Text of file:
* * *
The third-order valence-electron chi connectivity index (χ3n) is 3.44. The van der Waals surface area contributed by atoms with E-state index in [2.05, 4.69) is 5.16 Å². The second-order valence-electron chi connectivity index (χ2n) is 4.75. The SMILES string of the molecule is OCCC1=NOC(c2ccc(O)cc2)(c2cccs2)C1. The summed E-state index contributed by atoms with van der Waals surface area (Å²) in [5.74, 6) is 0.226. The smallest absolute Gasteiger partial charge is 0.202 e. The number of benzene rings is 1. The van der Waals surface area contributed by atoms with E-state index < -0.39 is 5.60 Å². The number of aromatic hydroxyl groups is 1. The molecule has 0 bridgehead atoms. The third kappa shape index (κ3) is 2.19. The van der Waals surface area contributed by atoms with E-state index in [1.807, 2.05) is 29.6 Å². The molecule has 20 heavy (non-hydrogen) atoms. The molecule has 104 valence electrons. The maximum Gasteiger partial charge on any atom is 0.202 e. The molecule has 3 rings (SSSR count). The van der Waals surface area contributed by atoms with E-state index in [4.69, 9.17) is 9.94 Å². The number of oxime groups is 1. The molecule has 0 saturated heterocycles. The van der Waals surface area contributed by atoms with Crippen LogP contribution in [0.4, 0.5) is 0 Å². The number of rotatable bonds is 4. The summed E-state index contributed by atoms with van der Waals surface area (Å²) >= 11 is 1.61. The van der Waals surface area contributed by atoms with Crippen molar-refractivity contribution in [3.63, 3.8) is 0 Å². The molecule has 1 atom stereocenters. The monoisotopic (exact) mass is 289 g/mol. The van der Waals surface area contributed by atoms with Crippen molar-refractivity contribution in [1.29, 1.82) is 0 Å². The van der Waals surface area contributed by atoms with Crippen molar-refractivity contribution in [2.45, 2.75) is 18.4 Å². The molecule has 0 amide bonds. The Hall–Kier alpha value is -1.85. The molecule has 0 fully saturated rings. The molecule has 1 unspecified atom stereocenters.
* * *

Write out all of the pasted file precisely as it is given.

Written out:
The third-order valence-electron chi connectivity index (χ3n) is 3.44. The van der Waals surface area contributed by atoms with E-state index in [2.05, 4.69) is 5.16 Å². The second-order valence-electron chi connectivity index (χ2n) is 4.75. The SMILES string of the molecule is OCCC1=NOC(c2ccc(O)cc2)(c2cccs2)C1. The summed E-state index contributed by atoms with van der Waals surface area (Å²) in [5.74, 6) is 0.226. The smallest absolute Gasteiger partial charge is 0.202 e. The number of benzene rings is 1. The van der Waals surface area contributed by atoms with E-state index < -0.39 is 5.60 Å². The number of aromatic hydroxyl groups is 1. The molecule has 0 bridgehead atoms. The third kappa shape index (κ3) is 2.19. The van der Waals surface area contributed by atoms with E-state index in [1.807, 2.05) is 29.6 Å². The molecule has 20 heavy (non-hydrogen) atoms. The molecule has 104 valence electrons. The maximum Gasteiger partial charge on any atom is 0.202 e. The molecule has 3 rings (SSSR count). The van der Waals surface area contributed by atoms with E-state index in [4.69, 9.17) is 9.94 Å². The number of oxime groups is 1. The molecule has 0 saturated heterocycles. The van der Waals surface area contributed by atoms with Crippen LogP contribution in [0.4, 0.5) is 0 Å². The number of rotatable bonds is 4. The summed E-state index contributed by atoms with van der Waals surface area (Å²) >= 11 is 1.61. The van der Waals surface area contributed by atoms with Crippen molar-refractivity contribution in [3.63, 3.8) is 0 Å². The molecule has 1 atom stereocenters. The monoisotopic (exact) mass is 289 g/mol. The van der Waals surface area contributed by atoms with Crippen molar-refractivity contribution in [1.29, 1.82) is 0 Å². The van der Waals surface area contributed by atoms with Crippen molar-refractivity contribution in [2.45, 2.75) is 18.4 Å². The molecule has 0 amide bonds. The Hall–Kier alpha value is -1.85. The molecule has 0 fully saturated rings. The molecule has 1 unspecified atom stereocenters.